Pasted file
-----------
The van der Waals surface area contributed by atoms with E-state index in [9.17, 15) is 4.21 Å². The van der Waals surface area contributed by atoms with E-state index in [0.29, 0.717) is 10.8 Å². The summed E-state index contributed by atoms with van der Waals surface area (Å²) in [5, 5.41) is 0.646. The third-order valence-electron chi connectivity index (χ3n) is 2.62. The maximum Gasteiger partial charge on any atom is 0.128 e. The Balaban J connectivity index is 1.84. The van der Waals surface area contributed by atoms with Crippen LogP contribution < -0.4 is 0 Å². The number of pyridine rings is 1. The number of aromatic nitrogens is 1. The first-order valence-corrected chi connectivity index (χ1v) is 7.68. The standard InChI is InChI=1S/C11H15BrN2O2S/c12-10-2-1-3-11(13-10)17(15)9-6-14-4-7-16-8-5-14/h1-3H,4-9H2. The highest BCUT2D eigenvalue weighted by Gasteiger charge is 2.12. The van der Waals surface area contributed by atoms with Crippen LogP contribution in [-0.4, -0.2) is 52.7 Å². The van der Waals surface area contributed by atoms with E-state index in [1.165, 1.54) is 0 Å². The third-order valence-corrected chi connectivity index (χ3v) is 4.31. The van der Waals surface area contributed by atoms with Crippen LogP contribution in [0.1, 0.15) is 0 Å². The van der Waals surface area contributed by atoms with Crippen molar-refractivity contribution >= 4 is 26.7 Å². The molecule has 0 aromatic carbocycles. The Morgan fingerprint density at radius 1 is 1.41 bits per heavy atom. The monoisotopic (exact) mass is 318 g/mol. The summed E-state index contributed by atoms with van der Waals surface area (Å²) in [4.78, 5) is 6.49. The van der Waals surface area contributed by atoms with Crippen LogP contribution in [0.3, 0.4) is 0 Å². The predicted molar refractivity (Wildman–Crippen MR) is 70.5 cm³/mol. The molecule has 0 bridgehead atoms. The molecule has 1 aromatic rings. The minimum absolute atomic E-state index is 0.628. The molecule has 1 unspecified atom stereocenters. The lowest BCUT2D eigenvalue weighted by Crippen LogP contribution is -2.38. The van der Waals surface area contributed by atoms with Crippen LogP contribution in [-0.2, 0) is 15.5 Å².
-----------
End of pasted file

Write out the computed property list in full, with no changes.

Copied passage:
The van der Waals surface area contributed by atoms with E-state index in [9.17, 15) is 4.21 Å². The van der Waals surface area contributed by atoms with E-state index in [0.29, 0.717) is 10.8 Å². The summed E-state index contributed by atoms with van der Waals surface area (Å²) in [5, 5.41) is 0.646. The third-order valence-electron chi connectivity index (χ3n) is 2.62. The maximum Gasteiger partial charge on any atom is 0.128 e. The Balaban J connectivity index is 1.84. The van der Waals surface area contributed by atoms with Crippen LogP contribution < -0.4 is 0 Å². The number of pyridine rings is 1. The number of aromatic nitrogens is 1. The first-order valence-corrected chi connectivity index (χ1v) is 7.68. The standard InChI is InChI=1S/C11H15BrN2O2S/c12-10-2-1-3-11(13-10)17(15)9-6-14-4-7-16-8-5-14/h1-3H,4-9H2. The highest BCUT2D eigenvalue weighted by Gasteiger charge is 2.12. The van der Waals surface area contributed by atoms with Crippen LogP contribution in [-0.4, -0.2) is 52.7 Å². The van der Waals surface area contributed by atoms with E-state index in [1.165, 1.54) is 0 Å². The third-order valence-corrected chi connectivity index (χ3v) is 4.31. The van der Waals surface area contributed by atoms with Crippen LogP contribution in [0.1, 0.15) is 0 Å². The van der Waals surface area contributed by atoms with Crippen molar-refractivity contribution >= 4 is 26.7 Å². The molecule has 0 aromatic carbocycles. The Morgan fingerprint density at radius 1 is 1.41 bits per heavy atom. The monoisotopic (exact) mass is 318 g/mol. The summed E-state index contributed by atoms with van der Waals surface area (Å²) in [4.78, 5) is 6.49. The van der Waals surface area contributed by atoms with Crippen LogP contribution in [0.3, 0.4) is 0 Å². The predicted molar refractivity (Wildman–Crippen MR) is 70.5 cm³/mol. The molecule has 0 bridgehead atoms. The molecule has 1 aromatic rings. The minimum absolute atomic E-state index is 0.628. The molecule has 1 unspecified atom stereocenters. The lowest BCUT2D eigenvalue weighted by Crippen LogP contribution is -2.38. The van der Waals surface area contributed by atoms with Crippen LogP contribution in [-0.2, 0) is 15.5 Å².